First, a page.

It is probable that Torindo’s reclassification had to do with Italy switching sides and declaring war on Germany on Oct 13, 1943. In May 26th, 1944 Bisaro was shipped overseas to England where his record indicates he landed on June 2nd. He was disembarked in France on the 14th of July and was taken on strength with the 1st Battalion of the Black Watch of Canada. He was listed missing in action two weeks later. So this so called enemy alien died for our country in very short order in Normandy at the age of 21. He is buried in the Bretteville-sur-Laize Canadian War Cemetery.

Torindo was killed fighting in the late stages of the Normandy invasion. I suspect he may have been involved in the terrible battle of Saint-Andre-sur-Orne. Here is what Wikipedia has to say about this; “That village witnessed the expulsion of many schoolchildren from the "Maison du Clos" by the Nazi army during World War II, but the marching children were then rescued by Allied soldiers. The village was finally liberated in late July 1944 by Canadian soldiers, many of whom died in this fierce battle, hence the street names of "Royal Black Watch" (the Montreal-based regiment) and the village's main street "Rue des Canadiens". Their bodies are buried in the Bretteville-sur-Laize Canadian War Cemetery in the nearby village of Cintheaux.”
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Of the 2958 soldiers buried at Bretteville, 2782 are Canadian. On Torindo’s marker is the inscription: “Torindo - quanto si manchi- inconsolabili pregano mama pappa e sorelle.” It translates; “how you are missed, we are inconsolable, prayers from mom, dad and sisters.” Amongst Torindo’s records are two telegrams sent not to his mother and father Frank and Angela in Italy, but instead to his listed next-of-kin John Bisaro in Baldwinton. One is on August 6th from the Ministry of National Defense and notifies John that Torindo is missing in action. The second came June 6th, 1945, incredibly some 10 months later, and reads; “DEEPLY REGRET TO INFORM YOU THAT K38606 PRIVATE TORINDO JOHN BISARO PREVIOUSLY REPORTED MISSING IS NOW REPORTED KILLED IN ACTION TWENTY EIGHT JULY 1944 STOP.

Amongst his other papers is a will filed in February 1943 bequeathing to his Uncle John; “all my estate both personal and real.” It was a requirement of all soldiers to file one after being moved to active service. Below the will is a copy of a letter sent by Frank to Canadian Military Headquarters in Acton, London in September of 1945. In the letter his father Frank acknowledges their 28th of July, 1945, notification of, in his words, “the bad notice of my son.” This came to him one year after Torindo died, for God’s sake! Frank goes on to say in a heartbreaking paragraph; “He was the only son I had so you can imagine how my dalour (sorrow) is like and what it means to me by having lost him. We are both, his mother and I, old and rather sickly. We were waiting for him and always thought to have his help in our last years, and now that we know he will never come back to us, how can we live?”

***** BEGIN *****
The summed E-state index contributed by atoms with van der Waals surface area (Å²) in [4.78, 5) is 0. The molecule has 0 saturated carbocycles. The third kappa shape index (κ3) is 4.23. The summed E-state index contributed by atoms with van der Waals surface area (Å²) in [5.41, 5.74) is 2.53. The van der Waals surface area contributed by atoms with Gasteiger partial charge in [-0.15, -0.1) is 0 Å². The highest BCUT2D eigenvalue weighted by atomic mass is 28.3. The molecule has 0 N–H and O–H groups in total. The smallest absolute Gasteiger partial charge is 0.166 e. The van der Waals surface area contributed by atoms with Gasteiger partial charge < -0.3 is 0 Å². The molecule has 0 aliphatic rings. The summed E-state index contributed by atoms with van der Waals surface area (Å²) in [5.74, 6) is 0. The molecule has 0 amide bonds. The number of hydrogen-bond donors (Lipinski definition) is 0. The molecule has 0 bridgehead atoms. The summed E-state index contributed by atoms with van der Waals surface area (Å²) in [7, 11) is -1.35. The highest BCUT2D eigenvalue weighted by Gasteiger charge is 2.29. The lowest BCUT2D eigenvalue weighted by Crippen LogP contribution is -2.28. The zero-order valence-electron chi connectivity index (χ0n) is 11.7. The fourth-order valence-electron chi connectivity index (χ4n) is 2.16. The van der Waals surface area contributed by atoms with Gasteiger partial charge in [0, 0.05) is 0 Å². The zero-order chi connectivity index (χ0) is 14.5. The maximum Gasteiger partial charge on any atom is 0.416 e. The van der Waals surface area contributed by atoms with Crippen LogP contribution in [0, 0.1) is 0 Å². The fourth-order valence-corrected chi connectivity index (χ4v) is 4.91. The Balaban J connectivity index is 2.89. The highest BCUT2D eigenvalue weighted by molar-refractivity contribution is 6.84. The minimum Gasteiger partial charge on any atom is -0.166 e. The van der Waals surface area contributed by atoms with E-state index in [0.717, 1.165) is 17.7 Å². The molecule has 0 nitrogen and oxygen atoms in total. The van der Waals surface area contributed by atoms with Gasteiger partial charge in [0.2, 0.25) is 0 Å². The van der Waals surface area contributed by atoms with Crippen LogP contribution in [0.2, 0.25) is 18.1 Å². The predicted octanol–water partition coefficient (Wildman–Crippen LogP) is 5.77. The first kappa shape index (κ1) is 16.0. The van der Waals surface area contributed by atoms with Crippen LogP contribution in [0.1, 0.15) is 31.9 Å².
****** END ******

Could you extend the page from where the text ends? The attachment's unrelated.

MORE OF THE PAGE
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There is also a 1947 letter, typed in Italian, from his mother Angela Bisaro and signed by her. It was probably crafted for her by others and below it is a typed transcription, done by the Bureau of Translation- Foreign Languages Division, that basically reveals her thanking the Department of National Defense for the photographs they sent her of her son’s grave. She also asked if it would be possible to have his remains transferred to Italy.

Finally there is a 1951 official response letter to the family from Colonel A.G. Cherrier, Military Attaché, Canadian Embassy, Rome, Italy. Sent from Ottawa, it stated that it had received the family’s request on March of that year wondering if it would be possible for Frank, at no personal cost, to visit his son’s grave. The letter reveals there was no provision for such requests and that possibly the Canadian Legion might organize subsidized trips to war memorials in a couple of years but that this was a Canadian initiative only. It goes on to say; “The possibility of extending any financial help to Mr. F. Bisaro is most unlikely.”

This is just half of Torindo John Bisaro’s legacy. The other half will come next week when I will reveal the wonderful story behind the naming of a mountain and a spectacular cave in the Fernie area after this young Italian who gave his life for this country.

Authors Note: Outside the entrance to the Bretteville Cemetery is a memorial in the shape of a maple leaf dedicated to Gérard Doré, considered to be the youngest Canadian soldier to be killed during the Battle of Normandy. He lied about his age and volunteered for the Royal Canadian Artillery at the age of 15, and was just four weeks shy of his 17th birthday when he was killed at the Battle of Ridge Canopies on 23rd July. That is his picture on the front page. He died one day before Torindo did.
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March 11, 2020 ~ Vol. 90 No. 10